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"Secrets of new life's beginnings"
"DNA synthesis and metabolic activity in different parts of germinating crop seeds"

Monika Rewers, Elwira ¦liwińska
University of Technology and Life Sciences in Bydgoszcz,
Faculty of Agriculture and Biotechnology, Department of Plant
Genetics, Physiology and Biotechnology,
al. Kaliskiego 7, 85-789 Bydgoszcz

Swan - a young seedling of cress (Lepidium sativus); 2014

Moonscape - an embryo of bean (Phaseolus vulgaris); 2014

Tick-Tack-Toe - a pod of broad bean(Vicia faba var. minor); 2014

Sleeping life - an embryo of lentil (Lens culinaris); 2014

Curved - an embryo of pepper (Capsicum annuum); 2014

Description popularizing the research project

What really works on people's imagination are things veiled in mystery. Such a mystery you even cannot steal one glimpse of, as it hides something very important. The most intriguing secrets are the ones which bring dire consequences for those who disclose it out of insatiable curiosity. That was the fate of Orpheus who, although said not to, looked back and lost his Eurydice forever; Pandora, who looked into the forbidden box with consequences for herself and all the humanity; or Hans Dumm, who was turned into stone for the same offence as Orpheus. It is harder to find in the realm of myths and fairy tales an example of a secret which once disclosed will be gone forever.
Nature hides such a secret, a secret which actually does not exist yet. It is hidden deep in thick, hard shells of nuts and seeds. There, comfortable and safe a plant develops. In a cosy seed the cells of its tiny embryo take the roles of particular tissues and organs. Various genes wake up and go dormant, the DNA replicates at a breathtaking rate. Rigid seed coat protects the vulnerable structure of the embryo until it is big and strong enough to germinate and survive the first difficult moments of independent life.
Just as many plant species there are on Earth there are that many details differing their embryogenesis. To discover the secrets, find the differences describe changes and present the milestone moments in development we have to disturb the peace and quiet beneath the seed coats and extract the developing embryo. Often it is not able to continue its growth, however, even a glimpse of the secrets or a shard of knowledge revealed then may bring discoveries of great importance, from storing seeds to finding a variety which will be able to feed growing population of our planet. The secret will be revealed at a cost of hampering or stopping the development of several seeds, yet the results may ease at least a few of the worries freed from Pandora's box: malnutrition, poverty and hunger.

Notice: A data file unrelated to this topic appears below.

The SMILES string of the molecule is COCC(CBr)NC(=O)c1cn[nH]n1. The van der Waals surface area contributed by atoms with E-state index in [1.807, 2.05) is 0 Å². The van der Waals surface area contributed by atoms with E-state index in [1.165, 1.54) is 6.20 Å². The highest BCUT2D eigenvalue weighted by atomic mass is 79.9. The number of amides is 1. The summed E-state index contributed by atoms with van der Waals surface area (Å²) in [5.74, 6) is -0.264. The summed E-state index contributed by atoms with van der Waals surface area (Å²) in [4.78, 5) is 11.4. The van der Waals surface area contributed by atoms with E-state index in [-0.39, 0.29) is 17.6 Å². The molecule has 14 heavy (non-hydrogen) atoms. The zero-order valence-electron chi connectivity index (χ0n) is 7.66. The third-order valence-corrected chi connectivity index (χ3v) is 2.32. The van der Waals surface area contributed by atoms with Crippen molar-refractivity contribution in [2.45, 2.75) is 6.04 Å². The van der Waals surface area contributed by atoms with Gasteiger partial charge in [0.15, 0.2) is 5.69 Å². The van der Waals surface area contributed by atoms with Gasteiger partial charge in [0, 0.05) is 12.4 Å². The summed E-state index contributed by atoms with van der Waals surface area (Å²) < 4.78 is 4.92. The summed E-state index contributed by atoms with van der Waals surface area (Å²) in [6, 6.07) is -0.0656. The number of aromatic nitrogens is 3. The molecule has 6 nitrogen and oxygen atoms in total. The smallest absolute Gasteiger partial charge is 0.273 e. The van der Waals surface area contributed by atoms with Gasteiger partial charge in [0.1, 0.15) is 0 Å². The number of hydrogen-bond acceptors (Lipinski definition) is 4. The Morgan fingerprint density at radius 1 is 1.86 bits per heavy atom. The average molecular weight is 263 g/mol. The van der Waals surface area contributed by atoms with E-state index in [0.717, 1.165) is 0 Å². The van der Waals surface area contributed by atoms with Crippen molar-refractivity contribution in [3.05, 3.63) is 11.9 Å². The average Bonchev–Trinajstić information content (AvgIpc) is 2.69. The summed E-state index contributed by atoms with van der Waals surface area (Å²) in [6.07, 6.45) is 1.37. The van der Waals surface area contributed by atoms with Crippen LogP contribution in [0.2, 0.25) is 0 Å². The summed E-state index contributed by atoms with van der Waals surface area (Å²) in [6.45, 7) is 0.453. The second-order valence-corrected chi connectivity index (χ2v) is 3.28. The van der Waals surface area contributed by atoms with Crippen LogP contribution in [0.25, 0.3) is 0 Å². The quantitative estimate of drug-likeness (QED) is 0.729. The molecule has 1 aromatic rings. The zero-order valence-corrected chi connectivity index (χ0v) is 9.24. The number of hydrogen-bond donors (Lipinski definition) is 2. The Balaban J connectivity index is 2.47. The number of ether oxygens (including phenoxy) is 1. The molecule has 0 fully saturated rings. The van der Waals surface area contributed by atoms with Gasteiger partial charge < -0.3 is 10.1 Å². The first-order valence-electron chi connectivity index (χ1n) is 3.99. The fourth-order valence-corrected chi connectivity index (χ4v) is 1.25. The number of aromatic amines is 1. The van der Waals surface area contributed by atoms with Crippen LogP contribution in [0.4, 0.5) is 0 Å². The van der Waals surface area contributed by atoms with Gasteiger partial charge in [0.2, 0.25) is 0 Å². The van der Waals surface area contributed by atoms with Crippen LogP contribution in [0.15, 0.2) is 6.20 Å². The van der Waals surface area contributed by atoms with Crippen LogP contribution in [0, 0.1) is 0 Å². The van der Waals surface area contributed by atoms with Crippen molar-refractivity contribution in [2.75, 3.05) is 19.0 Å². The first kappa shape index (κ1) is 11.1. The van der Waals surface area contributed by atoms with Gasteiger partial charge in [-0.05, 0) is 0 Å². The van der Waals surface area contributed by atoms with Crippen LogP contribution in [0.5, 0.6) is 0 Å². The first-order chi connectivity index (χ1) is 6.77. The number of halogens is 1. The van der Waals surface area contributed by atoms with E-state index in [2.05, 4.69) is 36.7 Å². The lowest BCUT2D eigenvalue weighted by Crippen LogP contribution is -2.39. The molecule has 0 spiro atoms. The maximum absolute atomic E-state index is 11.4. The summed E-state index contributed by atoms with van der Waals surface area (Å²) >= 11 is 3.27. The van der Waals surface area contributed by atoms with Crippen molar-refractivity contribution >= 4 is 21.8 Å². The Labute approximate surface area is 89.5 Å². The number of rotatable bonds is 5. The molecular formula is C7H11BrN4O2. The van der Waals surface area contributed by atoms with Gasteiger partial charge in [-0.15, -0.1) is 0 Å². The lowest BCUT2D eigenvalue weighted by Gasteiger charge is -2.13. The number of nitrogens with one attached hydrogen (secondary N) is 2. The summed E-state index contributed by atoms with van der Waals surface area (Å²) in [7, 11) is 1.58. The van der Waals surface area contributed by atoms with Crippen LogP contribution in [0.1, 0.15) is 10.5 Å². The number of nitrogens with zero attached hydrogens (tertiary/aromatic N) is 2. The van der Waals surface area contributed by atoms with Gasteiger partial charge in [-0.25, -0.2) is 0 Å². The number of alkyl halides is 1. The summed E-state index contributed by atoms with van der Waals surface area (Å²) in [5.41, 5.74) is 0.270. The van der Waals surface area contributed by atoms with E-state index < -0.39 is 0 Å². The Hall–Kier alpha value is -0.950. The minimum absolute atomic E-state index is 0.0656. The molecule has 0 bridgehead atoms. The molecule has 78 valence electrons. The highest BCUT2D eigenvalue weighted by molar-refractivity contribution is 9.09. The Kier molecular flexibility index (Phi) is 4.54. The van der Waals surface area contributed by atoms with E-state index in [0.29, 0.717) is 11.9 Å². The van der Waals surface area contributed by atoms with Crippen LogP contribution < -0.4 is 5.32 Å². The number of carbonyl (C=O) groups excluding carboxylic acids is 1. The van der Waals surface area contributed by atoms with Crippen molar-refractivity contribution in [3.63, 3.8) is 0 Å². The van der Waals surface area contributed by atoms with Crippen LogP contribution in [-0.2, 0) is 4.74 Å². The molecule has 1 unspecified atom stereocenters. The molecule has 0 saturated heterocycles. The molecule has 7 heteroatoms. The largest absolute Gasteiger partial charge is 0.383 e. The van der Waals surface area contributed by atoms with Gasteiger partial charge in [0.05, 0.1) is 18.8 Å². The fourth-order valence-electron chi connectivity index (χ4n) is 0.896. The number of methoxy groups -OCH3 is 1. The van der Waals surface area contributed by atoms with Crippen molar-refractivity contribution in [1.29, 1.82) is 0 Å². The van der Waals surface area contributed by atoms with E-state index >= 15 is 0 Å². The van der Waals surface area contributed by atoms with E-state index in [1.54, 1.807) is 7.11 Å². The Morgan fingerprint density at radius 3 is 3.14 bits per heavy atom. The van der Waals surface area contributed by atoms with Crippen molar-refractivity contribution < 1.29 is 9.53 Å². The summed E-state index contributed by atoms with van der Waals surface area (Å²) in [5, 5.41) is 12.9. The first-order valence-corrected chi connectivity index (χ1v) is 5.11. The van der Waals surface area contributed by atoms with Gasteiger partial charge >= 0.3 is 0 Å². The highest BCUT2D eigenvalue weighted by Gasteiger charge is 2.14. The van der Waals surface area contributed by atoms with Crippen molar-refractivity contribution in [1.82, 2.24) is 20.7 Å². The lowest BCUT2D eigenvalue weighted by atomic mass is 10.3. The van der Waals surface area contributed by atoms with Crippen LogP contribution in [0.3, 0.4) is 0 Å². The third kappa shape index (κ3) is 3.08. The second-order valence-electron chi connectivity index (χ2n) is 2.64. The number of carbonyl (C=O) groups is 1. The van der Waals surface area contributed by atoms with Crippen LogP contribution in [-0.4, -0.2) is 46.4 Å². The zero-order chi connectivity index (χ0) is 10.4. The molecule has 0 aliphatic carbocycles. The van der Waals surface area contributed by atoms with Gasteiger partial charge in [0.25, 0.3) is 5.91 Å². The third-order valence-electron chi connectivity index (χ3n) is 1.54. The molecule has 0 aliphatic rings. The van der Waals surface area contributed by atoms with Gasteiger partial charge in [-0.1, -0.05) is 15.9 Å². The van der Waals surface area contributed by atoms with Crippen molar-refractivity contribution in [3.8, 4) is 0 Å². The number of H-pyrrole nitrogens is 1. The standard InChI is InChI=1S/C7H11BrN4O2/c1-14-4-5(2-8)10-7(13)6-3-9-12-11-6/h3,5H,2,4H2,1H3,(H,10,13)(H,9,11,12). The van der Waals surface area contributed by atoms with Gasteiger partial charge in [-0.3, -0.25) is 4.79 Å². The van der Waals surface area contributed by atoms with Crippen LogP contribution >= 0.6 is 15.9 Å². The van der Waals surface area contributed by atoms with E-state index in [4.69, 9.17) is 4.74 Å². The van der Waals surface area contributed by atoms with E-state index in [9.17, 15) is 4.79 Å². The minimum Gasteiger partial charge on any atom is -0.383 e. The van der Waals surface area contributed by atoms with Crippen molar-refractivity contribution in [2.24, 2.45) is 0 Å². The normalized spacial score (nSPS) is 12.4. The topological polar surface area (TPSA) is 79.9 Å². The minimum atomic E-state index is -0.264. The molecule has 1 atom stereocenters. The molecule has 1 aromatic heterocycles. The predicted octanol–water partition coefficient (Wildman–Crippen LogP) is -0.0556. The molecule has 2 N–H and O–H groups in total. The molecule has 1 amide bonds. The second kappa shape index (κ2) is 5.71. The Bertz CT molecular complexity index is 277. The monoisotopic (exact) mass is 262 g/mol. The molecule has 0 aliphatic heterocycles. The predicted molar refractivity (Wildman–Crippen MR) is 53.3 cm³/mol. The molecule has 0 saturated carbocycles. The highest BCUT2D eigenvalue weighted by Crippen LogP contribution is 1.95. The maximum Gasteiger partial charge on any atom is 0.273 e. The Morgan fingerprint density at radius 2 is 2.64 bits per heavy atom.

One of the essential cellular events of germination is elongation of the cells, which results in the radicle protrusion. Cell elongation is associated with endoreduplication during which DNA synthesis occurs, without subsequent cell division, and thus cells contain amplified DNA content. As with the increase in the DNA content the size of the nucleus and the cell increases, the analysis of DNA synthesis intensity provides information on the region of the embryo where cells elongate. Since the radicle is a first structure that emerges from the seed, it has been widely assumed to be the structure which elongates during germination. Basing on this assumption, mainly radicle or the whole embryonic axis have been used for research on germination. The aim of the project was to determine the regions of the embryo most actively synthesizing DNA during germination of seeds of different types (endospermic, non-endospermic, perispermic, with epigeal or hypogeal seedling growth). Cytometric analyses of different regions of the embryo during germination revealed that depending on the type of seedling growth, endoreduplication intensity is usually the highest in the transition zone between the radicle and hypocotyl (species with an epigeal seedling growth) or in hypocotyl (species with an hypogeal seedling growth). The endopolyploidy level in cotyledons depends on the type of the cotyledons, and it is higher in species with storage cotyledons, than in those which serve as a photosensitizing organ. During germination, the accumulation of the reactive oxygen species (ROS) occurs in the radicle and after radicle protrusion also in the transition zone. It suggests a role of ROS in the protection of the embryo and young seedling against environmental stress factors, however not in the control of cell elongation. Selection of the proper material is particularly important in the expensive molecular studies of germination and in monitoring seed priming procedures. The research was supported by Polish National Science Centre (DEC-2011/03/N/NZ9/03798).


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